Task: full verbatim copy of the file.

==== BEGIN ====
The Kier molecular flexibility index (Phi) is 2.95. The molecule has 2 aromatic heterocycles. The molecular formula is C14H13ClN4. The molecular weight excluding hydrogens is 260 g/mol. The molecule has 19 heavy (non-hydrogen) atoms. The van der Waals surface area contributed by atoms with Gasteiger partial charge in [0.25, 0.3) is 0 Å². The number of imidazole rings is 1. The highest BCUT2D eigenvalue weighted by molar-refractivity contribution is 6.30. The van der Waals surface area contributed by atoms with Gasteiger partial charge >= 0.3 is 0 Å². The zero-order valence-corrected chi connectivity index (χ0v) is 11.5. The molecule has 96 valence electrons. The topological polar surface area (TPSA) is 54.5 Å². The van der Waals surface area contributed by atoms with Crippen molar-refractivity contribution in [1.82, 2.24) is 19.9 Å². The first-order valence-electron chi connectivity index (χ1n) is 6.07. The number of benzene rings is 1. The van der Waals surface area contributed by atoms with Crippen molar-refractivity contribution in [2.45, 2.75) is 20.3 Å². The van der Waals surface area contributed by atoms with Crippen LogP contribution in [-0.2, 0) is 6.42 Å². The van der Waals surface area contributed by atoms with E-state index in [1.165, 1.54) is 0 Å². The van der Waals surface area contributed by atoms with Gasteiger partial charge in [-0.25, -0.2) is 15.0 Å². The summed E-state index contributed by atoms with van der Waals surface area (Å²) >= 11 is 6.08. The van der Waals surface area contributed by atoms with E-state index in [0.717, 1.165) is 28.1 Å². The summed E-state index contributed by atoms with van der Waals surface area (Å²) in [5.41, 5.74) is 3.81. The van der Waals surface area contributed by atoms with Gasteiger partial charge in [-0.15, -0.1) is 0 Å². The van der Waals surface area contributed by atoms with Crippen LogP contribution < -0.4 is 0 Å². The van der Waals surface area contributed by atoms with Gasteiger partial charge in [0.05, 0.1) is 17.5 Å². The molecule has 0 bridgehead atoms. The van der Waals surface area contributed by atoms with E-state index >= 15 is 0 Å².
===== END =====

The Kier molecular flexibility index (Phi) is 2.95. The molecule has 2 aromatic heterocycles. The molecular formula is C14H13ClN4. The molecular weight excluding hydrogens is 260 g/mol. The molecule has 19 heavy (non-hydrogen) atoms. The van der Waals surface area contributed by atoms with Gasteiger partial charge in [0.25, 0.3) is 0 Å². The number of imidazole rings is 1. The highest BCUT2D eigenvalue weighted by molar-refractivity contribution is 6.30. The van der Waals surface area contributed by atoms with Gasteiger partial charge >= 0.3 is 0 Å². The zero-order valence-corrected chi connectivity index (χ0v) is 11.5. The molecule has 96 valence electrons. The topological polar surface area (TPSA) is 54.5 Å². The van der Waals surface area contributed by atoms with Crippen molar-refractivity contribution in [1.82, 2.24) is 19.9 Å². The first-order valence-electron chi connectivity index (χ1n) is 6.07. The number of benzene rings is 1. The van der Waals surface area contributed by atoms with Crippen molar-refractivity contribution in [2.45, 2.75) is 20.3 Å². The van der Waals surface area contributed by atoms with Crippen LogP contribution in [-0.2, 0) is 6.42 Å². The van der Waals surface area contributed by atoms with E-state index in [1.165, 1.54) is 0 Å². The van der Waals surface area contributed by atoms with Gasteiger partial charge in [-0.25, -0.2) is 15.0 Å². The summed E-state index contributed by atoms with van der Waals surface area (Å²) >= 11 is 6.08. The van der Waals surface area contributed by atoms with E-state index in [0.717, 1.165) is 28.1 Å². The summed E-state index contributed by atoms with van der Waals surface area (Å²) in [5.41, 5.74) is 3.81. The van der Waals surface area contributed by atoms with Gasteiger partial charge in [-0.15, -0.1) is 0 Å². The van der Waals surface area contributed by atoms with Crippen LogP contribution < -0.4 is 0 Å². The van der Waals surface area contributed by atoms with Gasteiger partial charge in [0.05, 0.1) is 17.5 Å². The molecule has 0 bridgehead atoms. The van der Waals surface area contributed by atoms with E-state index >= 15 is 0 Å².